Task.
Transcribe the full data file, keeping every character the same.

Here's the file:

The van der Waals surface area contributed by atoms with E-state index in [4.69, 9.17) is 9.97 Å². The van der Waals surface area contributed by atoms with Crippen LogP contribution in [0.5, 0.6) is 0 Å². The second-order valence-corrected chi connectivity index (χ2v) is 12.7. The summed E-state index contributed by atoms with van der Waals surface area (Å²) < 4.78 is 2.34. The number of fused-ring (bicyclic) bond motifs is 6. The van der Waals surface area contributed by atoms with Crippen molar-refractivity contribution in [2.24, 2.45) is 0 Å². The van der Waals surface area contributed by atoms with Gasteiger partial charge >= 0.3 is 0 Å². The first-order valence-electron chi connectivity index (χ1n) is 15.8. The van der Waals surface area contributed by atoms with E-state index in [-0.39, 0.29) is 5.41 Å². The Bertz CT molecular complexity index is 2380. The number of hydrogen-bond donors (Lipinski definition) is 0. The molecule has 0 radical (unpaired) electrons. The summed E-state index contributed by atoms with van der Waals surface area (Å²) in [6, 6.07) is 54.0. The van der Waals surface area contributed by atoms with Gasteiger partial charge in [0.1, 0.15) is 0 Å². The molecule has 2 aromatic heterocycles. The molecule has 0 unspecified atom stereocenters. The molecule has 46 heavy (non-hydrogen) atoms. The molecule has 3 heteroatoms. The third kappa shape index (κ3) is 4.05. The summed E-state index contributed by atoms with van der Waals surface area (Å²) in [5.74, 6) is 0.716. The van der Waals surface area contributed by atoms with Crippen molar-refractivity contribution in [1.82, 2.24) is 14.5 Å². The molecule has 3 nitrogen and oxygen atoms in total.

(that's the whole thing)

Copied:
The van der Waals surface area contributed by atoms with E-state index in [4.69, 9.17) is 9.97 Å². The van der Waals surface area contributed by atoms with Crippen LogP contribution in [0.5, 0.6) is 0 Å². The second-order valence-corrected chi connectivity index (χ2v) is 12.7. The summed E-state index contributed by atoms with van der Waals surface area (Å²) < 4.78 is 2.34. The number of fused-ring (bicyclic) bond motifs is 6. The van der Waals surface area contributed by atoms with Crippen molar-refractivity contribution in [2.24, 2.45) is 0 Å². The van der Waals surface area contributed by atoms with Gasteiger partial charge >= 0.3 is 0 Å². The first-order valence-electron chi connectivity index (χ1n) is 15.8. The van der Waals surface area contributed by atoms with E-state index in [-0.39, 0.29) is 5.41 Å². The Bertz CT molecular complexity index is 2380. The number of hydrogen-bond donors (Lipinski definition) is 0. The molecule has 0 radical (unpaired) electrons. The summed E-state index contributed by atoms with van der Waals surface area (Å²) in [6, 6.07) is 54.0. The van der Waals surface area contributed by atoms with Gasteiger partial charge in [0.1, 0.15) is 0 Å². The molecule has 2 aromatic heterocycles. The molecule has 0 unspecified atom stereocenters. The molecule has 46 heavy (non-hydrogen) atoms. The molecule has 3 heteroatoms. The third kappa shape index (κ3) is 4.05. The summed E-state index contributed by atoms with van der Waals surface area (Å²) in [5.74, 6) is 0.716. The van der Waals surface area contributed by atoms with Crippen molar-refractivity contribution in [1.82, 2.24) is 14.5 Å². The molecule has 3 nitrogen and oxygen atoms in total.